Florida lawmakers are on the verge of passing property insurance reform in hopes of reducing rates over the long term and preventing more insurance companies from going belly up.
Despite Senate Democrats’ best efforts to guarantee rate savings in the legislation Tuesday, their efforts ultimately failed.
Democrats put forth more than 20 amendments, many of which attempted to either mandate rate reductions or freeze rates for a period of time.
One by one Democrats saw their amendments shot down.
“My constituents, who I have spent quite a bit of time with over the last several weeks and months, are in desperate, desperate need. Not for 18 months from now, but today, tomorrow, the next day,” said Senate Minority Leader Lauren Book (D-Plantation).
Senator Book pushed for guaranteed rate savings in the bill, but Republicans pushed back, arguing such measures could force even more insurers into bankruptcy.
“Sadly, it can’t happen today or tomorrow. We have to allow carriers to charge actuarily sound rates in the environment they’re in,” said Senate sponsor Jim Boyd (R-Bradenton).
Instead, the preferred approach taken by GOP leaders: Tackling frivolous lawsuits.
Florida accounts for 9% of homeowners claims nationwide, but 79% of lawsuits.
State Senator and roofing contractor Keith Perry (R-Gainesville) told us even with the measures in the bill, lawmakers’ work is far from finished.
“It’s kind of cottage industry. It moves. Remember when we were talking about sinkholes and it moves from one thing, iron pipes, to another thing,” said Perry.
But State Senator Jason Pizzo (D-Miami) told us he fears without quantifiable savings, Florida policyholders can’t trust relief is truly coming.
“It’s a little scary that we couldn’t come to terms on at least being able to tell all of you and everybody watching we’re pretty sure where we’re going to land this. So you can talk about the efficacy and positives of this bill, but you can’t quantify what the savings or what the positive benefits are going to be for homeowners,” said Pizzo.
While insurance companies are getting many of their biggest asks in the special session, especially on litigation reform, lawmakers don’t expect those savings to trickle down to customers for at least 18 months.
When we asked Governor Ron DeSantis whether he believed the 18-month relief window was adequate, he blamed inflation for the inability to cut rates in the short term.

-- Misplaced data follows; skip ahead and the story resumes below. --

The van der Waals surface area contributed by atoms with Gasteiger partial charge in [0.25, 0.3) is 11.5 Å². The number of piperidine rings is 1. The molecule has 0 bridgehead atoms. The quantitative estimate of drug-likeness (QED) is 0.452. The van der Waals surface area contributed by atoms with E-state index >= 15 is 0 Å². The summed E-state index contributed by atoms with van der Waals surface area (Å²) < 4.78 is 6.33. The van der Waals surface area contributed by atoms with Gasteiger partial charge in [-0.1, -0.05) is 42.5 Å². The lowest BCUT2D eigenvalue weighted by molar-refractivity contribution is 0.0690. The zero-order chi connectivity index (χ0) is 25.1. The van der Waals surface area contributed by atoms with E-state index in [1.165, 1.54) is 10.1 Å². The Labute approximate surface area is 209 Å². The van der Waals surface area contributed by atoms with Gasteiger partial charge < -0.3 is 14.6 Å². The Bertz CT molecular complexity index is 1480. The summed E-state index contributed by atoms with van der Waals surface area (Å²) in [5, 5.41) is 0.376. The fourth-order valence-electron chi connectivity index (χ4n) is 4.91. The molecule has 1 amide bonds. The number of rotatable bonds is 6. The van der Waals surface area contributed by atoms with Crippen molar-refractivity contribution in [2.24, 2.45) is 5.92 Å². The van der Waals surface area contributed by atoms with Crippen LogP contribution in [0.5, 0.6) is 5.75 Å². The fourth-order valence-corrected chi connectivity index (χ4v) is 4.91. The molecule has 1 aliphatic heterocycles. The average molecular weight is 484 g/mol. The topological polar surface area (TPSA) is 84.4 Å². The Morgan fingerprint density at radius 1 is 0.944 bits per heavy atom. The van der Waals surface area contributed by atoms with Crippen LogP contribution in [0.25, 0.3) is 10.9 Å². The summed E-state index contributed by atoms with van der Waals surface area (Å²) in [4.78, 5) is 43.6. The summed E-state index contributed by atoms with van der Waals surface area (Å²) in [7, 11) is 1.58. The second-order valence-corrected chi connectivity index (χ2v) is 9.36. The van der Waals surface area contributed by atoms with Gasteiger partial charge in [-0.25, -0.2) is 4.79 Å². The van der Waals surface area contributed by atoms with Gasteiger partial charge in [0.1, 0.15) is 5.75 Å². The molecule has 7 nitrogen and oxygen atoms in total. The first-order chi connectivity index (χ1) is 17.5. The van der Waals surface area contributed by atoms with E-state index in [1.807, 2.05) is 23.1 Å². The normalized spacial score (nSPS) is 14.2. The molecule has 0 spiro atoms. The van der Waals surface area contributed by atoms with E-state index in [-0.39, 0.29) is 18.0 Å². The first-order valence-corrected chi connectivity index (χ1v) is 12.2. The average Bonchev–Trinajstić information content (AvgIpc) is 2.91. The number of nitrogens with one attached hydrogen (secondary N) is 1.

“Some of the materials have gone up 100 percent in two years and so that obviously factors in when you’re talking about insurance coverage potentially replacing a roof or things like that,” said DeSantis.
But he said there are avenues for immediate rate relief for some in the legislation, including a $150 million grant fund that will allow homeowners to be reimbursed up to $10,000 for storm hardening renovations.
“Where Floridians, particularly people you know who are more middle income, working class, can get grants to make improvements on their homes for hurricane preparations. You know that will end up leading to them qualifying for some discounts,” said DeSantis.
He also highlighted the upcoming tax holiday starting July 1, that will provide additional saving to Floridians purchasing storm hardened windows, doors and garage doors.
“I mean obviously you want to pay lower rates if you make an improvement, but even more importantly you want to avoid damage in the first place, and this could help with some of the things,” said DeSantis.
Overall, the governor espoused confidence the reforms in the bill will make the state more friendly to insurers, driving up competition and ultimately reducing rates.
“I think the telltale will be you know, are you going to have more business wanting to come into Florida and offer policies to people and the indications that I’ve seen is that that will be the case,” said DeSantis.
Lawmakers are expected to wrap up their work by Wednesday evening, even with condo reform being tagged onto the call Tuesday afternoon.